As the Chief Technology Officer (CTO) and one of the four founders of Bold Commerce, Eric Boisjoli has both the real-life experience of making Black Friday a success, and a wealth of knowledge surrounding the technical side of running an industry-leading software development company.
I’ve got a quote I sometimes say - well, I don’t actually say it, but it’s mounted on my wall:
“Merchants first, then tech.”
This quote keeps something very important in the forefront of our minds: although we are always trying to build amazing, innovative tech, our mission is to make sure merchants are able to make a living while doing what they love and are passionate about.
It gives us a proper perspective when deciding whether or not something should be done, because we can ask ourselves “Does it ultimately benefit the merchant?”
Having a server outage on Black Friday or Cyber Monday doesn’t benefit them.
During Black Friday 2013, shit hit the fan; we had some pretty significant issues with a few of our apps that we didn’t foresee, and it felt awful. However, we learned a lot from that experience and it has drastically changed how we prepare for Black Friday. Hopefully I’ll be able to share some of what we learned so that you can avoid the pain we suffered through.
Black Friday planning starts early at Bold
We begin our Black Friday preparation around June. That might sound crazy, but it’s extremely important we start this early because Black Friday is such a busy time for us, and it’s very important to the merchants who rely on our apps and solutions.
We start by reviewing the previous year’s Black Friday performance and determine what we did well, what exceeded our expectations, and what didn’t go so well. We don’t ignore those things, though; we improve and learn from failures.
By August, we’ve made our predictions about the volume of sales, traffic, and support we’re expecting based on last year’s numbers, and trends we’ve seen so far this year.
With this information in mind, we put together a single, department-wide calendar spanning the next three months, which includes all initiatives that are geared towards the Black Friday & Cyber Monday weekend. We put everything on one calendar because this isn’t a single team initiative; it’s an event that requires collaboration from all departments in our company, and we need everyone working together to make this event successful.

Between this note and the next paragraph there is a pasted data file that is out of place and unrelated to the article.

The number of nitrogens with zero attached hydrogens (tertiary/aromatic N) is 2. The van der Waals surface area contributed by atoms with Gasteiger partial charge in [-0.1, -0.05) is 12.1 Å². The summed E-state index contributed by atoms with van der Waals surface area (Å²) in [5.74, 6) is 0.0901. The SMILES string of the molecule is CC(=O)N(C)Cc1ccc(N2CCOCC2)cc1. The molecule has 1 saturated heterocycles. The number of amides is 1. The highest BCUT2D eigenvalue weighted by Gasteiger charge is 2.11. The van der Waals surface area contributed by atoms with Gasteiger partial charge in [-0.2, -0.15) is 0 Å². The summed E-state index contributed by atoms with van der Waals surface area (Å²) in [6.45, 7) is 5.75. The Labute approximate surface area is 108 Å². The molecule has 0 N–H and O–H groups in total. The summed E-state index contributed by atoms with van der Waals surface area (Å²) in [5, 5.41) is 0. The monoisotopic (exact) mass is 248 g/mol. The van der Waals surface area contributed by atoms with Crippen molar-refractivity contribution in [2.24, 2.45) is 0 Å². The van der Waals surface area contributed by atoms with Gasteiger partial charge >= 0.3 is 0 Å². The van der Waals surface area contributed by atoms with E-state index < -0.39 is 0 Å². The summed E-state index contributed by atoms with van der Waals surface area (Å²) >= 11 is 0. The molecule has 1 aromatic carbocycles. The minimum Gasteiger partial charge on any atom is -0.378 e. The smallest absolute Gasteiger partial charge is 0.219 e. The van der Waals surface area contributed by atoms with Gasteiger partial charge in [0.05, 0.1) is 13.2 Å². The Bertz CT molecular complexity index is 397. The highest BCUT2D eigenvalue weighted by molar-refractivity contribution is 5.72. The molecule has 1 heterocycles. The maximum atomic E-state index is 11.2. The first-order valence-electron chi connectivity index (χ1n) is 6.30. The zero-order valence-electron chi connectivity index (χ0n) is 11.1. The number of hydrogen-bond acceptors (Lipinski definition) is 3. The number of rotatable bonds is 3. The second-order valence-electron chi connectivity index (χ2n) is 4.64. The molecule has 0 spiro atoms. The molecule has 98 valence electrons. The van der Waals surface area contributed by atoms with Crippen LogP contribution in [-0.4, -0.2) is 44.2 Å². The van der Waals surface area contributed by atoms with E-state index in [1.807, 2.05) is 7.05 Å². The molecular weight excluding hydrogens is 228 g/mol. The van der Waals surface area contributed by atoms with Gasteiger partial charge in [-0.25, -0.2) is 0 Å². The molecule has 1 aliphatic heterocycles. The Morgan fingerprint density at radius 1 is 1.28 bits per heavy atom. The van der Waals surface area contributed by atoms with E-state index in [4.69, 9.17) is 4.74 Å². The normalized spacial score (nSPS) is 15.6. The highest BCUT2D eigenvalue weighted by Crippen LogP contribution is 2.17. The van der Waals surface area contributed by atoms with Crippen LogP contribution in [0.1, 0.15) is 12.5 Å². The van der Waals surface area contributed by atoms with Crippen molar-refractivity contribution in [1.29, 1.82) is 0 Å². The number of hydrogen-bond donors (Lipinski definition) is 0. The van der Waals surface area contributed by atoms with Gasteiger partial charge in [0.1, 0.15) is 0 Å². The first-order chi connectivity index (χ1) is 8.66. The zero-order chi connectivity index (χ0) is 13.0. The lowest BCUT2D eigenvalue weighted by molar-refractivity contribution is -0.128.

Measure and optimize everything
One of the most glaring reasons we had some setbacks during Black Friday 2013 was because we had insufficient insights into the systems we built:
- We didn’t put enough importance on paying attention to traffic.
- We couldn’t anticipate the influx of server requests, and ensure they were being served fast enough.
- We were unsure if we could keep up with the demand that we hadn’t experienced; and,
- We didn’t know that we didn’t know.
Every year we introduce a lot of new systems and processes, and we do our best to track the relevant stats and key performance indicators (KPIs) for those systems.
Leading up to Black Friday, we go over everything to ensure we have all the needed KPIs, and to ensure that there are systems in place to monitor and alert us to any looming problems.
In addition to giving us insights, I like to challenge myself and the team to see how much we can improve our KPIs in order to position ourselves better for Black Friday/Cyber Monday. Although the majority of what I’m personally looking at is ‘requests per minute’, ‘response time’, ‘server load’, ‘cache hit %’, and ‘uptime’, this extends to the support and marketing teams as well.
Between August and late October, my personal goal is to reduce the overall server time usage by roughly 30%, and we’ve successfully accomplished that goal four years in a row.
Testing for scale
When I go camping, regardless of the forecast I set up a rain shelter; I’d rather be prepared than have to set it up during a storm. Bold uses this same logic during its Black Friday preparations.
It’s important to note that it takes roughly the whole year to reach the amount of traffic that we experienced over the previous Black Friday/Cyber Monday weekend; each subsequent holiday we’ll see double or triple the amount of traffic… and it’s hitting us all at once.
We have to take on the very difficult task of putting measures in place to prepare us for traffic we’ve never experienced before. Plus, it’s hard to mimic real traffic because we can’t predict which apps will be used most, and we don’t know which of our newer releases will get the most attention from our customers.
Despite these unknowns, we leverage tools such as ‘Hey’ which allows us to stress test our servers, sending tremendous amounts of fabricated traffic to our apps in order to mimic real traffic.
Picture: Hey sending traffic to our servers
By monitoring these tools, we get insight into how our environment will handle the volume and scale it to meet the needs of the upcoming holiday, as well as determine any bottlenecks in our systems.
Our intention is to slowly (and safely) increase the amount of traffic weekly, so once it hits Black Friday, we will be confident and ready for the real deal.
When we set up processes, we try to put redundancies or backup mechanisms in place with the intent that if something were to break, we have the confidence in knowing there’s going to be a backup system that should be able to pick up the slack.